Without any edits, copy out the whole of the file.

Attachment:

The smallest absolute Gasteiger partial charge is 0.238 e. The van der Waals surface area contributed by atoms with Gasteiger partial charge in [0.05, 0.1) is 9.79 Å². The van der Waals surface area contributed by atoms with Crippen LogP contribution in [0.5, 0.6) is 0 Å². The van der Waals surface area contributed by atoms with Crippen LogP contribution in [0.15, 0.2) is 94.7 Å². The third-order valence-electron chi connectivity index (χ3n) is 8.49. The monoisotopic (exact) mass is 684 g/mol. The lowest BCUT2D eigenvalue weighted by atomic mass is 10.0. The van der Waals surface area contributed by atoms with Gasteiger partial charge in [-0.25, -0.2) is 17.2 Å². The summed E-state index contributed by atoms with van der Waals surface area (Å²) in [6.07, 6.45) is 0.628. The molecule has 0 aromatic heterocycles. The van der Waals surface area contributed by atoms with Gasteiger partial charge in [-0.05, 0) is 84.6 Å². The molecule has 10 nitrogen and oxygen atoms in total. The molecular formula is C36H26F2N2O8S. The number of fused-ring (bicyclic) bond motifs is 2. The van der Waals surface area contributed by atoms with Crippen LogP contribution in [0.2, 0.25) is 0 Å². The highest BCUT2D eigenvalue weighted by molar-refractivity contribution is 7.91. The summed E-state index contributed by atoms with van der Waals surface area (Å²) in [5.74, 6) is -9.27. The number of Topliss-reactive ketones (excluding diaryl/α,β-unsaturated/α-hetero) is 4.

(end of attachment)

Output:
The smallest absolute Gasteiger partial charge is 0.238 e. The van der Waals surface area contributed by atoms with Gasteiger partial charge in [0.05, 0.1) is 9.79 Å². The van der Waals surface area contributed by atoms with Crippen LogP contribution in [0.5, 0.6) is 0 Å². The van der Waals surface area contributed by atoms with Crippen LogP contribution in [0.15, 0.2) is 94.7 Å². The third-order valence-electron chi connectivity index (χ3n) is 8.49. The monoisotopic (exact) mass is 684 g/mol. The lowest BCUT2D eigenvalue weighted by atomic mass is 10.0. The van der Waals surface area contributed by atoms with Gasteiger partial charge in [-0.25, -0.2) is 17.2 Å². The summed E-state index contributed by atoms with van der Waals surface area (Å²) in [6.07, 6.45) is 0.628. The molecule has 0 aromatic heterocycles. The van der Waals surface area contributed by atoms with Gasteiger partial charge in [-0.05, 0) is 84.6 Å². The molecule has 10 nitrogen and oxygen atoms in total. The molecular formula is C36H26F2N2O8S. The number of fused-ring (bicyclic) bond motifs is 2. The van der Waals surface area contributed by atoms with Crippen LogP contribution in [0.2, 0.25) is 0 Å². The highest BCUT2D eigenvalue weighted by molar-refractivity contribution is 7.91. The summed E-state index contributed by atoms with van der Waals surface area (Å²) in [5.74, 6) is -9.27. The number of Topliss-reactive ketones (excluding diaryl/α,β-unsaturated/α-hetero) is 4.